The recession
Need I say more?

Toys with free comics?
Years ago, free gifts in comics were a special treat. They'd accompany the first three issues of a new comic and then be given on rare occasions known then in the trade as "boom issues" (with a new look or new stories to boost its circulation). As sales slipped, free gifts became more frequent in the 1980s. Several years back, Lucky Bag Comic presented a comic and several gifts enclosed in a plastic bag. Initially it sold well, and soon other publishers were following suit. Today, practically every children's comic and magazine comes in a sealed plastic bag with an increasing number of plastic toys, cards, stickers etc. Publishers have found that a bagged comic sells better than one without, despite the fact that kids can't even browse through the comic before buying it, and despite prices often being higher depending on the number of "gifts"! (At least they no longer all them free gifts.)

That's why The Dandy's brave move of putting out a non-bagged, no-gift weekly should be respected. For all the parents who complained about "plastic tat" and comics costing over two quid The Dandy gives 100% comics for £1.50. Unfortunately it seems that kids today expect a gift with their comic so occasionally The Dandy has started to do gift issues again, often with extra pages, for a higher price. (Usually during school holiday periods.) Those issues appear to sell higher than average.

It seems you can't go back to the old days, so the only way is to go forward. Small press and independent comics are improving both in sales and quality but the big question is; where do commercial British comics go from here? Pessimists are predicting the end, but if the history of British comics tells us anything it's that comics adapt to survive.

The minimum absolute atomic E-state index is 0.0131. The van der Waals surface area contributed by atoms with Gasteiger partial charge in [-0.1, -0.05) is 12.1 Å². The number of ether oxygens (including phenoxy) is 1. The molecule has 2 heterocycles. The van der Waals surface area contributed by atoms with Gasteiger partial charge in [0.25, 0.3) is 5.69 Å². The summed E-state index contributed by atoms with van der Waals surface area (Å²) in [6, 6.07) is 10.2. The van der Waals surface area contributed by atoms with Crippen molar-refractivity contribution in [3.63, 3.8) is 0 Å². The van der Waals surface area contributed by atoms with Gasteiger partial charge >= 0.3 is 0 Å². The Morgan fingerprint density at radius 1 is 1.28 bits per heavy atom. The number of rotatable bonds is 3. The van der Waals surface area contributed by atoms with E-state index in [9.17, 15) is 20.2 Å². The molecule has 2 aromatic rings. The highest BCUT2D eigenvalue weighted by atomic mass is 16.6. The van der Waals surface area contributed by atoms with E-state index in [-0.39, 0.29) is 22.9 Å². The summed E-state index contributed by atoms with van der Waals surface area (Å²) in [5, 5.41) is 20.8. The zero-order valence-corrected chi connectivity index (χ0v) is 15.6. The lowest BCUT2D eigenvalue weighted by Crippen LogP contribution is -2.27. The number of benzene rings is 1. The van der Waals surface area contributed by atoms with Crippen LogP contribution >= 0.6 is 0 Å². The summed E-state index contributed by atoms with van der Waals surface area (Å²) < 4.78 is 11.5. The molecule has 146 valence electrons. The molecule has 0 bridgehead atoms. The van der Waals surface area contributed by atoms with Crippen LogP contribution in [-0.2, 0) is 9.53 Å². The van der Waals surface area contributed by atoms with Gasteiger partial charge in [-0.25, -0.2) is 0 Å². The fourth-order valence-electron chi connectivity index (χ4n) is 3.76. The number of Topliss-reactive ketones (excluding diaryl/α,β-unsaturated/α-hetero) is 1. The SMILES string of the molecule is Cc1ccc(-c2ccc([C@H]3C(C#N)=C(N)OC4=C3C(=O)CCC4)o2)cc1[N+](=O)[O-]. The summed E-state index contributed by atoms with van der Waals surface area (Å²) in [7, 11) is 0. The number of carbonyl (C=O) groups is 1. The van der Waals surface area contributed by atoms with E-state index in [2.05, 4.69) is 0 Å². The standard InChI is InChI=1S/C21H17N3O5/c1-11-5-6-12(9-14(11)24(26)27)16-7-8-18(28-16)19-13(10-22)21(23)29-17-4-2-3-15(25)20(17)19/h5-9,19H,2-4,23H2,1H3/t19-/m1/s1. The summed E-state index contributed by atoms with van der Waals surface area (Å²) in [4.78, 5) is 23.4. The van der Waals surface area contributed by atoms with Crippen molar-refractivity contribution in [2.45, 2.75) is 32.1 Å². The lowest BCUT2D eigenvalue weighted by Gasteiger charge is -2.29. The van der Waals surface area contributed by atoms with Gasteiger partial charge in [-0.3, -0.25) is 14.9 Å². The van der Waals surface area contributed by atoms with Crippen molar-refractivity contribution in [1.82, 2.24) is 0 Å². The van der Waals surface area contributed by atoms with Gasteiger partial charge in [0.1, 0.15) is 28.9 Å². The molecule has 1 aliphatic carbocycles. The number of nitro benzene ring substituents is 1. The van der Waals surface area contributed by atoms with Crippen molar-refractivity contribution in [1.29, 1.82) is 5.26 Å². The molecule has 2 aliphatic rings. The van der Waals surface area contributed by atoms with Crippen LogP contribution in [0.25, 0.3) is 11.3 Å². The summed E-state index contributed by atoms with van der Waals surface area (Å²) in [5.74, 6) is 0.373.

To discover more about the rich history of British comics I thoroughly recommend the aforementioned book Great British Comics by Paul Gravett and Peter Stanbury. It's packed with examples of comics from over the past 100+ years with a well-researched commentary by the authors. It was published in 2006 but is still available from Amazon.

UPDATE 16/9/2011:
On his own blog, John Freeman has opened a forum regarding the Dandy situation:


Unknown said...

Fantastic post! It's so great to see a thoughtful, balanced look at the current state of comics. I'm in Canada but these issues are industry wide. Especially as I do kids comics.

Darrell said...

I think pretty much everything you said is spot on, Lew. In short, times have changed. The internet has had a huge effect on so many businesses and industries and there seems no sure way of coming out on top. Just as corner shops are being slowly phased out by supermarkets, the printed page is being superceded by online reading matter. I know you highlighted a lot of areas of change and not just the www revolution, but technology is certainly at the root of most of it. For example, a link between literacy and 'text-speak' is accepted by most people!

The comic industry could learn lessons from the parallel experience of the music industry. In the late 1990s, when most people didn’t know what an mp3 was, a number of technology-savvy artistes made recommendations to the major labels that they create a kind of ‘online jukebox’. In other words, they foresaw that this emerging technology could change the way their art was sold and wanted to try and lead the revolution. The idea was rejected across the board as CD sales made them far too much money and they were not interested in anything that made them less. The industry then spent most of the decade that followed complaining about falling sales, file sharing, copyright theft and trying to scare its own customer base with threats of legal action. It came off looking like a bit of a giant money-grabbing git, so no wonder most people that once supported it now sided with the pirates!